A Beyoncé and Jay-Z break-up story is being used to get people to vote
A sly reminder as the deadline to register to vote in the UK general election approaches
Misinformation on social media is a big deal, especially when it’s a partisan attempt to sway political allegiance (see: the Conservative Campaign Headquarters rebranding as “factcheckUK” ahead of a televised debate). When it’s a briefly misleading snippet of celebrity gossip that encourages you to vote though, it’s a bit more excusable.
“Beyoncé and her ‘rapper’ husband Jay-Z confirm their ‘Conscious uncoupling’,” reads a tweet from Marvyn Harrison posted earlier this week (November 21). But when you click through the link to get to the story (which, let’s face it, would be huge) you’re taken to the site where you register to vote.
It’s smart; it’s quick; and it’s relatively harmless (no one’s getting hurt by a reminder of their eligibility to help decide who wins the UK’s upcoming general election).
That’s probably why, for what’s technically fake news, the post has had an overwhelmingly positive reception. What began as a joke in the group chat (where all good content originates) now has hundreds of comments praising Harrison.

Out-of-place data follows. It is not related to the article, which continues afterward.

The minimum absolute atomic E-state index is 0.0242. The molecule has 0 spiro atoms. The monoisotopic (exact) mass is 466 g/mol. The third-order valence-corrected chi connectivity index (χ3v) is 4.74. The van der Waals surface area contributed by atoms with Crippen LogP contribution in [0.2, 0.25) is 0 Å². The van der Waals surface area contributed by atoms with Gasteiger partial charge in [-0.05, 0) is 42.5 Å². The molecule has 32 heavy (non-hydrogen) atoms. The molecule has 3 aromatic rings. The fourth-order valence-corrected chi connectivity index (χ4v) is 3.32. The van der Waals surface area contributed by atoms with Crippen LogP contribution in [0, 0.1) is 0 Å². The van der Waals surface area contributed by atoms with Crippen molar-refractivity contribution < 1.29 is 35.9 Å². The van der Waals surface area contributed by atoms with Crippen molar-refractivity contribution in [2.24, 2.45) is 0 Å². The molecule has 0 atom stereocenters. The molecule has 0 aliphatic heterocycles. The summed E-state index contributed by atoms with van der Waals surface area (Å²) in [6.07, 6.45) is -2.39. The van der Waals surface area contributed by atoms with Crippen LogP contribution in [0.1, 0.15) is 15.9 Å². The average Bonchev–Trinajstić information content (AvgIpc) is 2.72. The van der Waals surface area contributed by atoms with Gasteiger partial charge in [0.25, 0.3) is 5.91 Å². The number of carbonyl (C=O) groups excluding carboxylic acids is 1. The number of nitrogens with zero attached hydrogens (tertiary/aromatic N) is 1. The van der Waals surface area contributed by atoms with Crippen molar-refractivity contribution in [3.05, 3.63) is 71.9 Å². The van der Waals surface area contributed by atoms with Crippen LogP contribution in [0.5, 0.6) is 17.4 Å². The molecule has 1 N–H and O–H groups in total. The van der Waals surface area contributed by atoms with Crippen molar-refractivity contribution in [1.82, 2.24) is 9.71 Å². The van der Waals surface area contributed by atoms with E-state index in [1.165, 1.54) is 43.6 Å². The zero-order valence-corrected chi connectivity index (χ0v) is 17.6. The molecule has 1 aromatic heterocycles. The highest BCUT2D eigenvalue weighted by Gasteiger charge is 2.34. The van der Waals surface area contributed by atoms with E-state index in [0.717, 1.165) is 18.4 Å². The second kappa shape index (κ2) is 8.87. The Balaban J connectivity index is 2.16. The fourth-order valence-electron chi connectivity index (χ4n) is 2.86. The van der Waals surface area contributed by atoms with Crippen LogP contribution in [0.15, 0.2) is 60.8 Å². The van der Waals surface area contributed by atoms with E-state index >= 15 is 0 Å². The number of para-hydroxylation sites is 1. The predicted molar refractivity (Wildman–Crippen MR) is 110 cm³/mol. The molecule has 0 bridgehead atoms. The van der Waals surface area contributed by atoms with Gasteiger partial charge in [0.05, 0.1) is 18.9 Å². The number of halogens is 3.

“Under any other circumstances I would have been PISSED that this was fake,” one commenter writes. “But this is for a noble reason.”
It’s also very timely, since the deadline for registering to vote in the election is on Tuesday (November 26).
Using celebrity gossip to encourage people to register to vote actually isn’t a new tactic. In 2018, a similar post sent gossip-hungry users to the US voting registration page, swapping out Beyoncé and Jay-Z for the timelier Ariana Grande and Pete Davidson.
The Carters tweet does seem to have reignited the trend though, as more examples have been popping up in the last couple of days, feat David Attenborough, Meghan Markle, and Nando’s going into administration.
According to the official data, a massive spike in voter registrations on Friday (November 22) saw a monthly high of 308,000 applications: 103,000 of them in the Under 25 bracket and another 103,000 from 25 to 34, with smaller numbers as the age range increases. Could these tweets be credited with the surge? Probably not tbh, but they can’t have hurt, either.
If you haven’t been convinced by clickbait already, you can register to vote here. Again, the deadline is fast approaching.